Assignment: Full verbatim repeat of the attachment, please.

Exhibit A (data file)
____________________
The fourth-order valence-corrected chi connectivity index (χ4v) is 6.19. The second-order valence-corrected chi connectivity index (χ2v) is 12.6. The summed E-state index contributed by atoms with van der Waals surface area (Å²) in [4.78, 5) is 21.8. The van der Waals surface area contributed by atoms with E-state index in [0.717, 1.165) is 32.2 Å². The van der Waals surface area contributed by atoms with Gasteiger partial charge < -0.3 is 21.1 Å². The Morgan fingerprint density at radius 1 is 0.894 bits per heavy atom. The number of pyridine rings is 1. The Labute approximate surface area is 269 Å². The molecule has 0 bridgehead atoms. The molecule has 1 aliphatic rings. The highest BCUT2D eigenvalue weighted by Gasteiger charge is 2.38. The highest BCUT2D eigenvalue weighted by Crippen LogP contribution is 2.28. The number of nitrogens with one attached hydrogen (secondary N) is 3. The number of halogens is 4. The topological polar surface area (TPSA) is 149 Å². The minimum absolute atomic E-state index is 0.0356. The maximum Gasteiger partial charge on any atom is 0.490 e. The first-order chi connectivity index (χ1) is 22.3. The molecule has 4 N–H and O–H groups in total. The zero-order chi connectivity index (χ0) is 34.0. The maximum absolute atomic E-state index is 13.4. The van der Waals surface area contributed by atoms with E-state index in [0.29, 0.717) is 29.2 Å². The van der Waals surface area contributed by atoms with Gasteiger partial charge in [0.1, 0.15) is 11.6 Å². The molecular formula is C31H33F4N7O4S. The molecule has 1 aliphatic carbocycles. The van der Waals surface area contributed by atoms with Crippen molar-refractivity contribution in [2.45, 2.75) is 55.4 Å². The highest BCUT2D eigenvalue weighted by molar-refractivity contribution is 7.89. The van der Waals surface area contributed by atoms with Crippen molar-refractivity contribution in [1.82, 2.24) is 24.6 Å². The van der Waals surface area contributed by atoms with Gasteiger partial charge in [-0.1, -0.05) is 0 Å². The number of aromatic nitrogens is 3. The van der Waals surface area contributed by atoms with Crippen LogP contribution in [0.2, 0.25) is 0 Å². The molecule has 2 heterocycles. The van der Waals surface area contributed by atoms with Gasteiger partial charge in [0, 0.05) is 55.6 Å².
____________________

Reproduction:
The fourth-order valence-corrected chi connectivity index (χ4v) is 6.19. The second-order valence-corrected chi connectivity index (χ2v) is 12.6. The summed E-state index contributed by atoms with van der Waals surface area (Å²) in [4.78, 5) is 21.8. The van der Waals surface area contributed by atoms with E-state index in [0.717, 1.165) is 32.2 Å². The van der Waals surface area contributed by atoms with Gasteiger partial charge < -0.3 is 21.1 Å². The Morgan fingerprint density at radius 1 is 0.894 bits per heavy atom. The number of pyridine rings is 1. The Labute approximate surface area is 269 Å². The molecule has 0 bridgehead atoms. The molecule has 1 aliphatic rings. The highest BCUT2D eigenvalue weighted by Gasteiger charge is 2.38. The highest BCUT2D eigenvalue weighted by Crippen LogP contribution is 2.28. The number of nitrogens with one attached hydrogen (secondary N) is 3. The number of halogens is 4. The topological polar surface area (TPSA) is 149 Å². The minimum absolute atomic E-state index is 0.0356. The maximum Gasteiger partial charge on any atom is 0.490 e. The first-order chi connectivity index (χ1) is 22.3. The molecule has 4 N–H and O–H groups in total. The zero-order chi connectivity index (χ0) is 34.0. The maximum absolute atomic E-state index is 13.4. The van der Waals surface area contributed by atoms with E-state index in [0.29, 0.717) is 29.2 Å². The van der Waals surface area contributed by atoms with Gasteiger partial charge in [0.1, 0.15) is 11.6 Å². The molecular formula is C31H33F4N7O4S. The molecule has 1 aliphatic carbocycles. The van der Waals surface area contributed by atoms with Crippen molar-refractivity contribution in [2.45, 2.75) is 55.4 Å². The highest BCUT2D eigenvalue weighted by molar-refractivity contribution is 7.89. The van der Waals surface area contributed by atoms with Crippen molar-refractivity contribution in [1.82, 2.24) is 24.6 Å². The van der Waals surface area contributed by atoms with Gasteiger partial charge in [-0.1, -0.05) is 0 Å². The number of aromatic nitrogens is 3. The van der Waals surface area contributed by atoms with Crippen LogP contribution in [0.2, 0.25) is 0 Å². The molecule has 2 heterocycles. The van der Waals surface area contributed by atoms with Gasteiger partial charge in [0, 0.05) is 55.6 Å².